“Our census of Scott 321 contains five pairs and two covers with singles. One of the pairs is part of the Miller collection owned by The New York Public Library. That leaves only four pairs plus the two covers available to collectors. The last pair sold by our firm was in the April 29-30, 2021, sale of the Gary Petersen collection (Sale 1234, lot 299), which realized $1,475,000 (including 18% premium).”

Near the end of the June 14 top 100 sale was another historic error: a 1918 24¢ carmine and blue airmail stamp with the blue center inverted (Scott C3a), popularly known as the Jenny Invert.

The stamp, from position 69 in the discovery pane of 100 that was purchased May 14, 1918, by William T. Robey for its $24 face value in Washington, D.C., is unused with lightly hinged original gum, according to Siegel.

Against a value of $450,000 in the Scott U.S. Specialized catalog, the position 69 Jenny Invert realized $495,600.

According to Siegel, after Gross gave blocks of the Jenny Invert that he had acquired to his children, he needed a single to fill the space in his Scott National album.

“In 2015, with the sale of the Robert R. Hall collection by Siegel, Mr. Gross found an opportunity to fill the blank space with Position 69,” Siegel said. With the 15 percent buyer’s premium at the time, Gross paid $345,000 for the stamp.

(A wealth of additional information about the iconic Jenny Invert is available on Siegel’s specialized website.)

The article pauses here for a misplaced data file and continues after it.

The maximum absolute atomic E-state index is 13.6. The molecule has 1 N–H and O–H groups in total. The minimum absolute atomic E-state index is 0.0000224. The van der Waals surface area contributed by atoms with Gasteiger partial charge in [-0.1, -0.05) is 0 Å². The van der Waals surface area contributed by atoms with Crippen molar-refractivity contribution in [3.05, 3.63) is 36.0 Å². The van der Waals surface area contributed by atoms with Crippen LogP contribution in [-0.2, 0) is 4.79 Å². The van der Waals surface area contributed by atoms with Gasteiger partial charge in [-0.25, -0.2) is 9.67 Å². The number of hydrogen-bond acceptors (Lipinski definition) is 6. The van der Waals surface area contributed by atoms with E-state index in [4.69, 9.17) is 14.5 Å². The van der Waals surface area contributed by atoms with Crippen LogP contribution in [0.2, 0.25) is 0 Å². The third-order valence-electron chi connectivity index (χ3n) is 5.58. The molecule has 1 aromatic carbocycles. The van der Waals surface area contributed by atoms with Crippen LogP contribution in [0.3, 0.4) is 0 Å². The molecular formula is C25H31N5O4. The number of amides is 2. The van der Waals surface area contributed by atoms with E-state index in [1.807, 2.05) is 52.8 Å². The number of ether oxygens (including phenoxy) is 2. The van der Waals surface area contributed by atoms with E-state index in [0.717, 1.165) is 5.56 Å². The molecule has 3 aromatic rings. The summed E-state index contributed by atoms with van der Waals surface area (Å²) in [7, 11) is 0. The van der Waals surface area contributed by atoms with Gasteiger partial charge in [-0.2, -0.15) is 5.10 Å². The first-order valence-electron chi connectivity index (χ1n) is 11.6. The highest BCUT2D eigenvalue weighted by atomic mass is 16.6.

The June 15 sale at the Collectors Club presented the remaining 217 lots, beginning with the 1845-47 postmasters’ provisionals and continuing through special delivery and Official stamps. Nine balance lots concluded the two-day action.

One balance lot, which realized $11,800, featured a handsome selection of unused 1870-88 Bank Note issues and has a Scott catalog value of approximately $11,000. Virtually all the stamps have original gum, and 26 are accompanied by expertizing certificates issued in the 1980s and 1990s, according to Siegel.

Among the mint, never-hinged stamps are Scott 136 (with split grill), 146, 148, 149, 150, 156-158, 160-161, 178-179, 182-186, 205-207, 209-211, 212-215 and 217, Siegel said.

Overall, the two-day auction of Gross’ finest philatelic achievement demonstrated a healthy market for classic-period U.S. stamps that are eagerly sought by collectors who have the inclination, means and persistence to acquire them.